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Author Topic: Where to locate supers without drawn comb  (Read 2298 times)
The Bix
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« on: February 07, 2011, 07:37:43 PM »

I'm entering my third year of beekeeping and my goal this year is to maximize the honey yield and NOT increase the number of colonies.  I have several supers with undrawn comb.  Where would you position the supers with undrawn comb?
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Countryboy
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« Reply #1 on: February 07, 2011, 09:26:19 PM »

In the barn or storage shed.

If you are trying to maximize honey production, making the bees draw out comb will slow them down.  You want all drawn comb in the supers.

But if you want to get them drawn out too, AND YOU HAVE A STRONG FLOW, you can put 3 or 4 frames of drawn comb and the rest foundation in a super.

Or once the bees are working in a super pretty good, put a super of foundation directly over top of the broodnest, and under the honey super the bees are working in.
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WPG
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« Reply #2 on: February 07, 2011, 09:35:16 PM »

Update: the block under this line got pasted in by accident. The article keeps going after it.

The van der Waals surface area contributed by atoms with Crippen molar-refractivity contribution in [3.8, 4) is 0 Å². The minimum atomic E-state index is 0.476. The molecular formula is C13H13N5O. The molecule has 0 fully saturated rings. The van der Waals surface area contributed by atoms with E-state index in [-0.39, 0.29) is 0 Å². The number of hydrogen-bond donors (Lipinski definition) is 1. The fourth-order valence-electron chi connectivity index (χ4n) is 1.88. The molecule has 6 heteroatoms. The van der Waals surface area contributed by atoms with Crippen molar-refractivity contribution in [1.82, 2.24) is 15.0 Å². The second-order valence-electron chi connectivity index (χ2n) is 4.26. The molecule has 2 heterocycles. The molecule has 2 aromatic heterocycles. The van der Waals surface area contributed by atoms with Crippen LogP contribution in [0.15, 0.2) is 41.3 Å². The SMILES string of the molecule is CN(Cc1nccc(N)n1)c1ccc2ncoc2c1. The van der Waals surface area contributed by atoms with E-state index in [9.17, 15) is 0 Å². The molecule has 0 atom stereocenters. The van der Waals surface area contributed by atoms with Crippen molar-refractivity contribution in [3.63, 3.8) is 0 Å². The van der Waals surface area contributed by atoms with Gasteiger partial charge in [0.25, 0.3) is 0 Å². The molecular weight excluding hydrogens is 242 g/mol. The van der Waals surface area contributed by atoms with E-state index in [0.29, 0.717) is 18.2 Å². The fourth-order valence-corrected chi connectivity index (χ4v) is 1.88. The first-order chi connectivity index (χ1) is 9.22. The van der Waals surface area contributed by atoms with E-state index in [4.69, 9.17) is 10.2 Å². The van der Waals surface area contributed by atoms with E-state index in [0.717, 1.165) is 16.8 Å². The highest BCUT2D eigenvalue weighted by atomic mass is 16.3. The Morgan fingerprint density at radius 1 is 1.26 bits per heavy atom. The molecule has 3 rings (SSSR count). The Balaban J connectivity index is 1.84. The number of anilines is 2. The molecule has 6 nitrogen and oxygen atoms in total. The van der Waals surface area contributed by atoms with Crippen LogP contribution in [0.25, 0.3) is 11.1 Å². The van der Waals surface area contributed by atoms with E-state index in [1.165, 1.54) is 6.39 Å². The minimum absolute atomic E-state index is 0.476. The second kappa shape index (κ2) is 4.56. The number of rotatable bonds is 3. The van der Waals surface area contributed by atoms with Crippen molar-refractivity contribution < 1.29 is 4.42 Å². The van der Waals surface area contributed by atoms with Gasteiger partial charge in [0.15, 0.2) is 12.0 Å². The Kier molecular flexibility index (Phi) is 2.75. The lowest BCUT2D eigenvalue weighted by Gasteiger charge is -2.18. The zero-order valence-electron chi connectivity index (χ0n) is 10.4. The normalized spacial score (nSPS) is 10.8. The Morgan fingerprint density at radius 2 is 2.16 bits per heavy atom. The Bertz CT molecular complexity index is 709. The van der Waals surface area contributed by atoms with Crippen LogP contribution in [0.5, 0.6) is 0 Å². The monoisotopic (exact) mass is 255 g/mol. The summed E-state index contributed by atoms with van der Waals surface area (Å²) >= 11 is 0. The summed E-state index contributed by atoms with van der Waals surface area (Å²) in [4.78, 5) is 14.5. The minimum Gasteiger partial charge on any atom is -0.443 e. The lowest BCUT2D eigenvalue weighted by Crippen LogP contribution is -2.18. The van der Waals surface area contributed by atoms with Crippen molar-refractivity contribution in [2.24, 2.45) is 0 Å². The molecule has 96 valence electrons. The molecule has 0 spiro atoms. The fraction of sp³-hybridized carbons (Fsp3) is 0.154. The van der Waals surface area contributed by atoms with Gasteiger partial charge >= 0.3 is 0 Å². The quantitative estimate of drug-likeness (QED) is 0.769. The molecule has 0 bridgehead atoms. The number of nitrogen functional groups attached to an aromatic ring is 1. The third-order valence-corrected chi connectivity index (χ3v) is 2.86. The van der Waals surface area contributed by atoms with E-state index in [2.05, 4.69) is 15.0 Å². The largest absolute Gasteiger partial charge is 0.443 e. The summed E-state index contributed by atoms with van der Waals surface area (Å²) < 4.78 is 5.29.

Do you mean undrawn foundation?

What size boxes?
8's
10's
deeps
mediums?

How many per hive now?
1
2
3?

Top entrance, bottom entrance or both?

Usually honey supers go on top.

Some swarm control methods have you put the first one on the bottom below the brood, so there is plenty of expansion room.
 The new bees will be ready to produce wax and make space for the queen to lay.

More later.
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Finski
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« Reply #3 on: February 08, 2011, 12:55:41 AM »

.
When the flow is good, I often put extra foundation box under the brood box that bees have really room where put the nectar. They draw all foundatiosn there.

Normally foundation box place is between brood and drawn honey box.

If you mix foundations and drawn combs, bees draw more the ready cells and foundations less. The result is very bad.

Bees are ready to draw combs when they start to make burr between boxes.
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Countryboy
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« Reply #4 on: February 08, 2011, 08:14:22 PM »

If you mix foundations and drawn combs, bees draw more the ready cells and foundations less. The result is very bad.

In a weak flow here, you will see bees draw out drawn comb fatter and ignore foundations.  In a heavy flow, the bees draw out foundation pretty good too.
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fish_stix